Early Career[edit]

Belle Case La Follette (left) reading with her family in February 1924.

Belle's first job upon graduating was as an assistant principal at Spring Green High School. During this time she didn't spend much time with her then fiance, Bob, often to his chagrin. But Bob was equally busy serving as the new Dane County district attorney; so much so that he had to "remind" himself to attend their marriage ceremony.[4]

After the birth of their first child, Belle enjoyed motherhood but was also determined to retain a professional life. In 1885 she became the first woman to graduate from University of Wisconsin Law School. She never practiced law formally, but would assist her husband Bob in numerous cases and later political queries. Belle's role was anything but passive, even behind the scenes. In the 1890s, she penned a brief that broke new legal ground and won a case before the state's Supreme Court. Bob would later remark in his autobiography that she was his "wisest and best counselor,"

This is not partial judgement, the Progressive leaders of Wisconsin who welcomed her to our conferences would bear witness. Her grasp of the great problems, sociological and economic, is surpassed by any of the strong men who have been associated with me in my work.[8]

Activism[edit]

Belle lectured on women’s suffrage and other topics of the day. In 1909 she edited the “Home and Education” column in the magazine started by her husband, La Follette’s Weekly Magazine, which later became The Progressive. In 1911 and 1912 she wrote a syndicated column for the North American Press Syndicate. In 1914 Belle addressed the colored Young Men's Christian Association, raising an argument that segregation of colored people on street cars, public conveyances, and government departments was wrong. She added there would be no constitution of peace until the question is "settled right".

When suffragists made appearances at more than 70 county fairs in 1912, Belle Case visited seven of them in 10 days. In 1915 she helped found the Woman’s Peace Party, which later became the Women’s International League for Peace and Freedom. After World War I, she was active in the Women’s Committee for World Disarmament, and helped found the National Council for the Prevention of War in 1921. She and other women influenced governments to convene the Naval Arms Limitation Conference in 1922.

After her husband’s death on June 18, 1925, his seat in the United States Senate was offered to her, but she turned down the opportunity to become the first woman Senator, perhaps because it would have upset the very balance between her public and private lives that she is esteemed for.[3]

Death[edit]

She died on August 18, 1931 in Washington D.C., as the result of a punctured intestine and peritonitis following a routine medical exam.[2] She was buried in Forest Hill Cemetery in Madison.[9]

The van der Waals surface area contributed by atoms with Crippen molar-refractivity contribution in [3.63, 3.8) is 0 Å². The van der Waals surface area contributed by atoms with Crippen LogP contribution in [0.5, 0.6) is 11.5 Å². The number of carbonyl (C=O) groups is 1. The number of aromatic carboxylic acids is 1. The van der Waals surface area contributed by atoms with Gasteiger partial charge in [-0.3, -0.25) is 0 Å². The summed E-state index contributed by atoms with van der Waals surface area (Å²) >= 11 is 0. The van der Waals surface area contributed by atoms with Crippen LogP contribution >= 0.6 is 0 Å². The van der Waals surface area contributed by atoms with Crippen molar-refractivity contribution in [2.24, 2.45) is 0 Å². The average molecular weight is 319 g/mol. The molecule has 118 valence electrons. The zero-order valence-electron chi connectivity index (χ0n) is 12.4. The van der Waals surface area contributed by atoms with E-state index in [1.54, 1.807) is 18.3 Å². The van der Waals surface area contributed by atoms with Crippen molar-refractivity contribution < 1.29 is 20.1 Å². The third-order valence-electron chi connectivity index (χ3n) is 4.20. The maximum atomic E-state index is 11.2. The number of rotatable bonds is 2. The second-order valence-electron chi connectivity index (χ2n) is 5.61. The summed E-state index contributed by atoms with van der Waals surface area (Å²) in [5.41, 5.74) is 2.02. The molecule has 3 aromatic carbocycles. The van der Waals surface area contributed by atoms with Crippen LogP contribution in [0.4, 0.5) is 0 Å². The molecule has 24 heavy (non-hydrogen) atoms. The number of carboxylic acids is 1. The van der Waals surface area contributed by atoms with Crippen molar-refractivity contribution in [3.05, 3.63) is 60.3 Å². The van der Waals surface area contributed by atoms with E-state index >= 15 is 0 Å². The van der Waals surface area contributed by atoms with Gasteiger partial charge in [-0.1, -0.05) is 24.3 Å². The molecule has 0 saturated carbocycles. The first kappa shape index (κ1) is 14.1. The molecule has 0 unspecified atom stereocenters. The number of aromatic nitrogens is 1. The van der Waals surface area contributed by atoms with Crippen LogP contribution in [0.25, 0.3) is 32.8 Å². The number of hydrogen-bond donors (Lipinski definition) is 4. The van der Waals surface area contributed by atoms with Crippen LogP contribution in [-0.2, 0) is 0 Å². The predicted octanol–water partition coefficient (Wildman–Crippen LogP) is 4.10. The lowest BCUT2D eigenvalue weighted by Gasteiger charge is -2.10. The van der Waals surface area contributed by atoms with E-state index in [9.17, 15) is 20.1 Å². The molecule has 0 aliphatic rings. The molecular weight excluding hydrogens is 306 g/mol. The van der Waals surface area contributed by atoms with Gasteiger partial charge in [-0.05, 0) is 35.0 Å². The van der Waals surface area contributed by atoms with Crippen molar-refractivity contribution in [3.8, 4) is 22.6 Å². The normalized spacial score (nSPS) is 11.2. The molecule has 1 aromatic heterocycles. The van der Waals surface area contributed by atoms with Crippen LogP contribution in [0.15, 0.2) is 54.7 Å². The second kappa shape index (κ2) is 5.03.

Published works[edit]

References[edit]

  1. ^ ""Wisconsin's Matriarch"". New York Times. 
  2. ^ a b "Belle Case La Follette Followed Brilliant Career". The Milwaukee Journal. August 19, 1931. Retrieved 2012-10-11. La Follette, possibly the only woman American history with the distinction of having been the wife and mother of both governors and United States senators, ... 
  3. ^ a b "Belle Case La Follette". Wisconsin Historical Society. Retrieved 2010-07-13. Born in Summit, Wisconsin (Juneau County), on April 21, 1859, Belle La Follette (nee Case), idolized her farmer parents who sacrificed everything to send their only daughter to college in 1875. ... 
  4. ^ a b c d Unger, Nancy (1999). ""Belle La Follette"". Wisconsin Magazine of History. 
  5. ^ "Robert M. La Follette, June 14, 1855 - June 18, 1925". New York. 1953. 
  6. ^ Robert Marion La Follette, diary, entry for November 17, 1879.
  7. ^ Freeman, La Follette, and Zabriskie. Belle. p. 23. 
  8. ^ La Follette, Robert (1913). La Follete's Autobiography. Madison. 
  9. ^ "Wisconsin Mourns Mrs. La Follette. tate, City and County Offices at Madison Shut in Memory of Senator's Mother. All Flags At Half Staff. Professor Max Otto, at Simple Funeral Service, Terms Her a 'Part of Glowing History.'". New York Times. August 22, 1931. Retrieved 2012-10-11. Under a huge oak tree in Forest Hills Cemetery, beside her famous husband, Mrs. Belle Case La Follette, mother of Wisconsin's Senator and Governor, was buried today. 

Further reading[edit]

  • Freeman, Lucy, Sherry La Follette, and George A. Zabriskie. Belle: The Biography of Belle Case La Follette. Lincoln, Neb.: iUniverse, 1986.
  • Unger, Nancy C. "The Unexpected Belle La Follette". Wisconsin Magazine of History, vol. 99, no. 3 (Spring 2016): 16-27.
  • Weisberger, Bernard A., The La Follettes of Wisconsin Love and Politics in Progressive America. Madison: University of Wisconsin Press, 1994.